Treatment Options

Once phragmites has taken root in your lake or pond, you’ll need to develop a long-term management plan to control them. Unfortunately, because the plants spread through their rhizomes, they could be difficult to eradicate entirely. That’s where chemical and mechanical control can help.

  • Chemical control: First, you can spray an EPA-registered herbicide and surfactant product, like Shoreline Defense® & Treatment Booster™ PLUS Combo, in the late summer or early fall. Mix 8 ounces of Shoreline Defense®, 4 ounces of Treatment Booster™ PLUS and 2 gallons of water, pour it into pond sprayer and spray on the plants with your The Pond Guy® Pond Sprayer, completely wetting the surface of the leaves. Allow the mixture to absorb into the plant and the root system – the most difficult part of the plant to kill – for two weeks.
  • Mechanical control: Once the herbicide has had a chance to soak into the phragmites’ root system and kill the plants, use a weed cutting and removal tool, like the Weed Cutter and Pond & Beach Rake, to slice at the base of the plants and remove them. If you can control your pond’s or lake’s water line, you can also cut the phragmites 2 to 3 inches below the water surface to cut off the plant’s supply of oxygen and drown the plant.
  • Destroy what you’ve removed: To prevent the accidental spread of the plant, collect the cut material and bag it before disposing of it. In extreme cases, prescribed burning after herbicide treatment can provide additional control.

Before you begin, check with your local environmental agency to see if a permit is required for the treatments of these buggers. Plan to repeat this routine several years in a row. Patches may emerge even after regular treatments, but once you’ve wiped out the majority of the phragmites, the plant will be much easier to control. Just remember: early detection is key!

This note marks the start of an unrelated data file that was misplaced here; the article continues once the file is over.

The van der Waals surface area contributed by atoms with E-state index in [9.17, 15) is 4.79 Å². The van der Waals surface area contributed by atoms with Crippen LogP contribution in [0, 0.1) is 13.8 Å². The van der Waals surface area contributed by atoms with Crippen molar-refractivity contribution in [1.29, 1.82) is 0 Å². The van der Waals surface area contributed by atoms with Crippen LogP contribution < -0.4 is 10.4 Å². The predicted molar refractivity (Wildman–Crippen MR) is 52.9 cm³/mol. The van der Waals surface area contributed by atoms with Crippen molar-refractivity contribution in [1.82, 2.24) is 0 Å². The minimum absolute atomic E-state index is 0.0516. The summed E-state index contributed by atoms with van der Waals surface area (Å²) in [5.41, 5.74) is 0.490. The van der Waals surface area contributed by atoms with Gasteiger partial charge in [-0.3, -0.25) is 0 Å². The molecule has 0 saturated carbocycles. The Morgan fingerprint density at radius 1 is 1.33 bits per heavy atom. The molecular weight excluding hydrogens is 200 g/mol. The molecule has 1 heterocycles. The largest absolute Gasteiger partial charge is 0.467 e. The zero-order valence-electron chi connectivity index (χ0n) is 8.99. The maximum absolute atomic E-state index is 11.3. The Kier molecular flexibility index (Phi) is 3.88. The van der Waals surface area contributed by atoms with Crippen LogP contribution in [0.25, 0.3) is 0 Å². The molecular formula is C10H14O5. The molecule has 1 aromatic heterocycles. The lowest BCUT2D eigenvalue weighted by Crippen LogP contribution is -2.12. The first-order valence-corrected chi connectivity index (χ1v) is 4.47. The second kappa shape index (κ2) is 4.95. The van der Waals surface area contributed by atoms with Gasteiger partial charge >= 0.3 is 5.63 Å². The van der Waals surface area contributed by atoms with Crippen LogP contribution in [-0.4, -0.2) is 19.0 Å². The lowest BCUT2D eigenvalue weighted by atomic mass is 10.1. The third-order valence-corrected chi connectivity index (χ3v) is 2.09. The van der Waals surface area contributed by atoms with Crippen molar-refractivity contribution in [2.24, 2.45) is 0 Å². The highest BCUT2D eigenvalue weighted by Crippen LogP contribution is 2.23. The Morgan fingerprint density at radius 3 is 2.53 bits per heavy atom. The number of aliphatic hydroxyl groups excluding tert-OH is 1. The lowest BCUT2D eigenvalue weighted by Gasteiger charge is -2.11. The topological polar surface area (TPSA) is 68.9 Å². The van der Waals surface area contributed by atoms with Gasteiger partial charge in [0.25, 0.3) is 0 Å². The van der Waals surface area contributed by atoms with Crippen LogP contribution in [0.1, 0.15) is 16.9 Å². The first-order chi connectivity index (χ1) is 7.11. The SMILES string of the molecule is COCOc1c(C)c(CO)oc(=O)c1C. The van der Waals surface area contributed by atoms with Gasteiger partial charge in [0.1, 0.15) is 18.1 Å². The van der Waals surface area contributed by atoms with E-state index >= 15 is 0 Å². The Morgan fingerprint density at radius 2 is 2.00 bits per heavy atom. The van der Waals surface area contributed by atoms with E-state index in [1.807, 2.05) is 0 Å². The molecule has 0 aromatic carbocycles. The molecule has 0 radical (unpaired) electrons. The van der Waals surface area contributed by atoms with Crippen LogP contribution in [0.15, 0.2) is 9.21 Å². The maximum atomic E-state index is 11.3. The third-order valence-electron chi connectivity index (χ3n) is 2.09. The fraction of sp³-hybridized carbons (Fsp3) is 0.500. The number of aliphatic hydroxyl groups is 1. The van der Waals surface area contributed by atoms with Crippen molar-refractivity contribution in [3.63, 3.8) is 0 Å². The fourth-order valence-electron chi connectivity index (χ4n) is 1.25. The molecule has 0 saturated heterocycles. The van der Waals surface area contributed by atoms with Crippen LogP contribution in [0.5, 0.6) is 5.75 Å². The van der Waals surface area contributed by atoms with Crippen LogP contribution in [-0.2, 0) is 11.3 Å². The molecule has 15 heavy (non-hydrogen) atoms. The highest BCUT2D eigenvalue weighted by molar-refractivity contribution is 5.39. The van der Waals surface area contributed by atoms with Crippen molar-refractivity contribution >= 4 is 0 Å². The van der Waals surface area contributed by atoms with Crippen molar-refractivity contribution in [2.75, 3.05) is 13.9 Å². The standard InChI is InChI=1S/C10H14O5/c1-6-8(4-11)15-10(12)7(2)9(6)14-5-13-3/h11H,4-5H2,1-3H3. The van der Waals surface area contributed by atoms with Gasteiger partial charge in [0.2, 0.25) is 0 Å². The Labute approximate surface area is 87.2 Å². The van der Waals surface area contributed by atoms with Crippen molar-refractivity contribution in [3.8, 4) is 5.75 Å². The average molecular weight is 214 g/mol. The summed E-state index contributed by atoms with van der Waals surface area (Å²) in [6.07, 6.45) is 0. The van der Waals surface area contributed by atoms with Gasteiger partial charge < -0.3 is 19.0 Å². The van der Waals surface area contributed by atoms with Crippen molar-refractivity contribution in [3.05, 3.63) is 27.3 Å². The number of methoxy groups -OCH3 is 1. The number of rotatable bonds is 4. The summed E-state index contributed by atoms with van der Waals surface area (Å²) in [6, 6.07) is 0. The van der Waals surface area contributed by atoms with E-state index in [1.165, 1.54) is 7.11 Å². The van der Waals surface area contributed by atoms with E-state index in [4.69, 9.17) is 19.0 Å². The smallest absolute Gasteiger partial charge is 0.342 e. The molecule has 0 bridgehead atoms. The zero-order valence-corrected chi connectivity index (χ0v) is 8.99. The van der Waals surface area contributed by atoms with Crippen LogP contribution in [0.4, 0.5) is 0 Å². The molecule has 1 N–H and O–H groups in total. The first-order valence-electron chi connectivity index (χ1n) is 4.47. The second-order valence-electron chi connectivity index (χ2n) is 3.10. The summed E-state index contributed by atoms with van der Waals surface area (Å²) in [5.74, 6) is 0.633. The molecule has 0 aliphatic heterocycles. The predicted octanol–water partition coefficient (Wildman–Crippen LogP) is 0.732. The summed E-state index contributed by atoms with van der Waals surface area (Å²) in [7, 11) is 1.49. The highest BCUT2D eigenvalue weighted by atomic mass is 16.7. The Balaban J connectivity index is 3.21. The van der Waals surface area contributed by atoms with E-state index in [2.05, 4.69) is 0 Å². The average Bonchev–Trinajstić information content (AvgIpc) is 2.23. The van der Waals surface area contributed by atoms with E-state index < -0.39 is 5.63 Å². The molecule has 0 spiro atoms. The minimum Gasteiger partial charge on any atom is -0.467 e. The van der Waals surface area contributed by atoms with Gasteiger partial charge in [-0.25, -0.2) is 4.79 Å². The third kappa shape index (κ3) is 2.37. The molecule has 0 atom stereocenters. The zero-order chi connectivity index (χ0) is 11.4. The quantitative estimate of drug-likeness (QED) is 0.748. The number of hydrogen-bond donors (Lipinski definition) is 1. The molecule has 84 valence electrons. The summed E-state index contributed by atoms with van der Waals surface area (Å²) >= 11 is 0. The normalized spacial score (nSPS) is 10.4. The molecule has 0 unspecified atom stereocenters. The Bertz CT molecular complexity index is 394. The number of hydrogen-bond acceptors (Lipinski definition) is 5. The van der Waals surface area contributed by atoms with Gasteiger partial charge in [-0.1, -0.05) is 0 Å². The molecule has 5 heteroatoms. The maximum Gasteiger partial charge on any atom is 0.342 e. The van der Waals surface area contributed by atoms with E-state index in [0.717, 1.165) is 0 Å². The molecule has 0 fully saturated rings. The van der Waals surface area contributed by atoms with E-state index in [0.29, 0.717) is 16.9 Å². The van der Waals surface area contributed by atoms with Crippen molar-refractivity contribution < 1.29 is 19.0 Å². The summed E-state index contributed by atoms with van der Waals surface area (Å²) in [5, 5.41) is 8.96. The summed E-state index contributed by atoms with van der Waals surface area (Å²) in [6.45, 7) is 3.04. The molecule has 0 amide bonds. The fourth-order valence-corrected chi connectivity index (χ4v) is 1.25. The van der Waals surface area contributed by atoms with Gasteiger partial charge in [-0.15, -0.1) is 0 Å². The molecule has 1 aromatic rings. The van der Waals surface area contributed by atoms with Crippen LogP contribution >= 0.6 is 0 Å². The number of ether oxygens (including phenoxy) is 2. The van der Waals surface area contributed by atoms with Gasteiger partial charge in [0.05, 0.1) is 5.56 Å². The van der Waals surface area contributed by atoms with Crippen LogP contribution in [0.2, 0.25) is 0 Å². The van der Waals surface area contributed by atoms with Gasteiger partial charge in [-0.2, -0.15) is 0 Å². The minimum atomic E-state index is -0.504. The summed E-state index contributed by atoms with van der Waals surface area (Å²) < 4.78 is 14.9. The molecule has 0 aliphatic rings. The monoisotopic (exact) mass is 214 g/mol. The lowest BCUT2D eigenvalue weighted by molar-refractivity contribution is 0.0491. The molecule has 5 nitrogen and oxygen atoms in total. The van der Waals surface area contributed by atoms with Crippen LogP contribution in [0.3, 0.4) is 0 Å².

Pond Talk: How do you control phragmites in your lake or pond?

Should I cut cattails before I treat them? | Ponds & Lakes Q&A

Should I cut cattails before I treat them?

Should I cut cattails before I treat them?

Kevin – Boise, ID

At first blush, it seems pretty logical to cut cattails before treating them. But when you understand how the treatment works, it’s immediately clear: cutting first is the wrong way to go.

Here at The Pond Guy®, we’re big fans of Shoreline Defense® Aquatic Herbicide. When it comes to eradicating cattails and other grassy plants, nothing does a better job. Shoreline Defense® works best when use with a powerful surfactant that breaks down the waxy cuticle of the plant, allowing the herbicide to penetrate the stalks of cattails. The cattails then do the rest of the work, carrying the chemical treatment throughout the root system to kill the plant at its source.

Because cattails only use a small portion of their root system at one time, a single application of Shoreline Defense® should be allowed to work for a week or two before cutting the plants down with our Jenlis Weed Razer™ or Jenlis Weed Razer™ Pro Aquatic Weed Cutter. Occasionally, some roots will survive and send up new growth. When that happens, simply reapply Shoreline Defense®, wait an additional week or two, and repeat the process.

So, while it might be tempting to take out your frustrations and cut down offending cattails to remove the blight before treatment, take your time. The results will be worth the wait.